jQuery Dialog – With Validation Controls

sahara

Chances are, you’ll eventually want to use a dialog box in combination with some form elements, and when you do, you’ll probably want to implement some validation.

True, there are some great validation routines available in jQuery, but they only validate on the client side.  They are, after all, Javascript.

As you are probably aware, the advantage of using validation controls with ASP.NET is that they validate on both the client side and the server side and even if we assume that everyone using our web page is using Javascript and has it turned on, there is still the possibility that someone will turn Javascript off so they can circumvent your validations.

So how do we use validation controls AND allow the form to be a jQuery dialog?

First, let’s set up a simple web form that we can turn into a dialog.  I suggest using a panel control to put all of our form elements in so that we can set the default button.  We will then wrap the panel in a DIV tag that will become our dialog.

Here is our main HTML for the form

    <div id="dialog" title="Enter your name">
    <asp:Panel DefaultButton="Button1"
     ID="Panel1" runat="server">
        <asp:Label ID="Label1"
         runat="server"
         Text="Name:"></asp:Label>
        <asp:TextBox ID="TextBox1"
         runat="server"
         ValidationGroup="Dialog"></asp:TextBox>
        <asp:RequiredFieldValidator
         ID="RequiredFieldValidator1"
         runat="server"
         ControlToValidate="TextBox1"
         Display="Dynamic"
         ErrorMessage="Enter your name"
         ValidationGroup="Dialog">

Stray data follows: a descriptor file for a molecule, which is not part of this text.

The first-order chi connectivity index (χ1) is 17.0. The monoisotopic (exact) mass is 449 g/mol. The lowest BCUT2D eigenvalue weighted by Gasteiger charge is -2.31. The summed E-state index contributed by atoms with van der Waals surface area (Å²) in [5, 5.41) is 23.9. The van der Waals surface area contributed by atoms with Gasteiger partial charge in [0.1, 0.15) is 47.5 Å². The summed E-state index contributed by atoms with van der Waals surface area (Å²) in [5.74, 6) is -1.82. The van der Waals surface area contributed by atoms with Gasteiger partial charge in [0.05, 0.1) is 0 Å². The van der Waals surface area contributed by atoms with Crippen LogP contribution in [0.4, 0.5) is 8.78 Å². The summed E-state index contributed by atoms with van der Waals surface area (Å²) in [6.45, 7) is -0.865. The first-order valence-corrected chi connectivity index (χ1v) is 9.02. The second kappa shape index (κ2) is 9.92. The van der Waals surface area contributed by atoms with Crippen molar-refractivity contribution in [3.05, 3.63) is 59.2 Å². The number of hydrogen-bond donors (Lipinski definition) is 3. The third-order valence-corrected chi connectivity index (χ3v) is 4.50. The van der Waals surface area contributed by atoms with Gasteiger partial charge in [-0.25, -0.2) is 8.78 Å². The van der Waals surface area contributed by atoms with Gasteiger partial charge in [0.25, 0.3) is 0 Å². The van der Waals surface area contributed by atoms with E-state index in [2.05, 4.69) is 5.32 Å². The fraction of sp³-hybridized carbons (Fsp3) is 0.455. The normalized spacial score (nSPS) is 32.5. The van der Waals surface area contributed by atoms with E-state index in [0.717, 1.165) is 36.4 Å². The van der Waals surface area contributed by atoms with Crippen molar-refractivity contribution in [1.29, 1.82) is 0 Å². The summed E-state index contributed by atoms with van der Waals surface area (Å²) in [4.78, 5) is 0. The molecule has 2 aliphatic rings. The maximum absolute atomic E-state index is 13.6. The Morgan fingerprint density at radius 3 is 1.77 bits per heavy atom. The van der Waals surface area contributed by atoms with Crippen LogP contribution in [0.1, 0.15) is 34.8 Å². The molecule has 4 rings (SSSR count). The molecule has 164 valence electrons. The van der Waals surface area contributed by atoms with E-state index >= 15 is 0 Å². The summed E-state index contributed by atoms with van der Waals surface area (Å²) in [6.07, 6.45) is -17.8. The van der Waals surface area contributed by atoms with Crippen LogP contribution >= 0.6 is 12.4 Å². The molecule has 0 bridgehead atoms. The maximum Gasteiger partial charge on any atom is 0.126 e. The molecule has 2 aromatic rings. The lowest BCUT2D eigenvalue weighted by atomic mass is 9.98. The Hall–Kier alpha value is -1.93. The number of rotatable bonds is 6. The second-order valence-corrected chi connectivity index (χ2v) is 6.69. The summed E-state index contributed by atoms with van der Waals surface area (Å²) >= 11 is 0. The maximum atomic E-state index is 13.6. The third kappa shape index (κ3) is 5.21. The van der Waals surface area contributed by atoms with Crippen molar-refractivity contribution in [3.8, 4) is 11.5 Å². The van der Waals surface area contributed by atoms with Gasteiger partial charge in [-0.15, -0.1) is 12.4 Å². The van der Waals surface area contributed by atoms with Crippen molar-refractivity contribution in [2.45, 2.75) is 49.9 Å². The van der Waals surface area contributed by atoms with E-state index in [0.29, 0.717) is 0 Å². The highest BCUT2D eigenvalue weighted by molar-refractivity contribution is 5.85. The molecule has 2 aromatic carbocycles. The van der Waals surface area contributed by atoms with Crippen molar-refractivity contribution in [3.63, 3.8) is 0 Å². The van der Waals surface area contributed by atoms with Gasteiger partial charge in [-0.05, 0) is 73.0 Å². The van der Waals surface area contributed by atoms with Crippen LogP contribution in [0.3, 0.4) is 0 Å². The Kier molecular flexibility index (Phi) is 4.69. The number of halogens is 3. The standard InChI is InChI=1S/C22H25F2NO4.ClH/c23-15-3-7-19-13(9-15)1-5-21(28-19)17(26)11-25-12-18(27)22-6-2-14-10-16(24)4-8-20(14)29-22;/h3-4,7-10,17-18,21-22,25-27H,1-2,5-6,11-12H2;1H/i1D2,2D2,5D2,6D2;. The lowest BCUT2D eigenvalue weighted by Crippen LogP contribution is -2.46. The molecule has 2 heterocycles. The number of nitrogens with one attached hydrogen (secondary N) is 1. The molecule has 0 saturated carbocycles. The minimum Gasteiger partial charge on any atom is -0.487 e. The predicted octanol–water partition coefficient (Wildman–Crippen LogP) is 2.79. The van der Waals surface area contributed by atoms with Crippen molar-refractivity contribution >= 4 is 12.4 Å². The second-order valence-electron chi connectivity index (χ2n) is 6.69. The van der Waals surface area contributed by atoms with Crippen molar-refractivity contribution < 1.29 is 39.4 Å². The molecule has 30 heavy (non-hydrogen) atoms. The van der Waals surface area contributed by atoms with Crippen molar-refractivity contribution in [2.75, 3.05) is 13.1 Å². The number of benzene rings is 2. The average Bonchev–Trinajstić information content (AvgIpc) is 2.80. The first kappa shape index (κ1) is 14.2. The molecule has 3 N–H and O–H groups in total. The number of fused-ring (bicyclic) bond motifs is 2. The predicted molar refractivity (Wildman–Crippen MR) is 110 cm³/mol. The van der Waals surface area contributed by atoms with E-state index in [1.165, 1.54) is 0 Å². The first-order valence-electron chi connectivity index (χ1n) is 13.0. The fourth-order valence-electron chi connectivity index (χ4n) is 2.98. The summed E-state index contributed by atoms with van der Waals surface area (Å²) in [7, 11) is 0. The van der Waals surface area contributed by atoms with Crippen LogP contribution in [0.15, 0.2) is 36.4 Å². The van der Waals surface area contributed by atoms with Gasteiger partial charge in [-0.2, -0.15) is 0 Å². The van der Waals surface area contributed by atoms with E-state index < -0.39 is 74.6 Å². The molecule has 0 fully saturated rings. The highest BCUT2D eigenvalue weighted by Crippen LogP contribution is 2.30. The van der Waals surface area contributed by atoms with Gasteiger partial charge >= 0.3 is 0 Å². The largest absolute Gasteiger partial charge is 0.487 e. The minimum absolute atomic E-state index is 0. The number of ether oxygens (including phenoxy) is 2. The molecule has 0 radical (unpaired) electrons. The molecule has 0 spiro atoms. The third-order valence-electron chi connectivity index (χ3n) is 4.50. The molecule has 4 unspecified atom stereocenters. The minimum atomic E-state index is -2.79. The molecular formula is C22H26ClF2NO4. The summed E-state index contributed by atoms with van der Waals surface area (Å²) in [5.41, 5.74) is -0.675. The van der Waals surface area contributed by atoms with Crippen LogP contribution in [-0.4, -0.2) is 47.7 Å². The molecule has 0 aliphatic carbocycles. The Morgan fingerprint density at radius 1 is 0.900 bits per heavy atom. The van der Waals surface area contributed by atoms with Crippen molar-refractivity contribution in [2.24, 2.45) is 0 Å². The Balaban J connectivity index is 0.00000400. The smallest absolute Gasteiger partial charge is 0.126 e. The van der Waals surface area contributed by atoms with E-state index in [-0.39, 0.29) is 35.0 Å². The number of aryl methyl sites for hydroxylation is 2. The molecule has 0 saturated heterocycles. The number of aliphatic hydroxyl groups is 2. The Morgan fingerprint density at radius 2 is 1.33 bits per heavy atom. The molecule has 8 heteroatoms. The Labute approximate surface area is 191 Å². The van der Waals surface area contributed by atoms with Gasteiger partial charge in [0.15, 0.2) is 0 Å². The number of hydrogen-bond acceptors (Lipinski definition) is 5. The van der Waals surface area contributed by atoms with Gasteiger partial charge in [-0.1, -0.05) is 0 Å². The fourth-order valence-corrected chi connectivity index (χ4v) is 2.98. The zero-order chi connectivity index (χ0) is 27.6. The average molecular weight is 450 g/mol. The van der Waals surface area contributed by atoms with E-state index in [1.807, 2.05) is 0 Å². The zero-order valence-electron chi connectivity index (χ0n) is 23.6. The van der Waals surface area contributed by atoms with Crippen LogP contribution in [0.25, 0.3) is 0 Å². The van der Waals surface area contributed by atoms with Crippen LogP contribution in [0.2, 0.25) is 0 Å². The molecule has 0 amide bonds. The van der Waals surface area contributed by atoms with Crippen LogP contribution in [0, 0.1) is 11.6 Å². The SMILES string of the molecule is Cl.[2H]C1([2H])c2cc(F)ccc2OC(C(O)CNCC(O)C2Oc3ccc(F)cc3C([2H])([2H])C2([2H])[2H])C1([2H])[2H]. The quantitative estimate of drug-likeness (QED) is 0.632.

</asp:RequiredFieldValidator>
        <br />
        <asp:Button ID="Button1"
         runat="server" Text="Button"
         ValidationGroup="Dialog" />
    </asp:Panel></div>

There are a couple of things to note:

  1. I’ve used the DefaultButton property to tell .NET that Button1 should fire if I’m in a control inside this dialog and I press the enter key.  You’ll need this if the page has other forms on it.
  2. I’ve also set the ValidationGroup for all of the appropriate controls on the page.  This is particularly important.  If you have other buttons that cause a postback that are not in the dialog, it will still try to run the validations because, as far as .NET is concerned the validation controls are visible and should be run.  By making them part of a validation group they will only fire when the Button1 control causes the post back.

Next, we’ll want to turn this all into a dialog.  We do that in our Javascript file using the familiar syntax

$("#dialog").dialog({ modal: true,
    bgiframe: true
});

As long as all of your validation controls use client side validation, this should be all you need.

 

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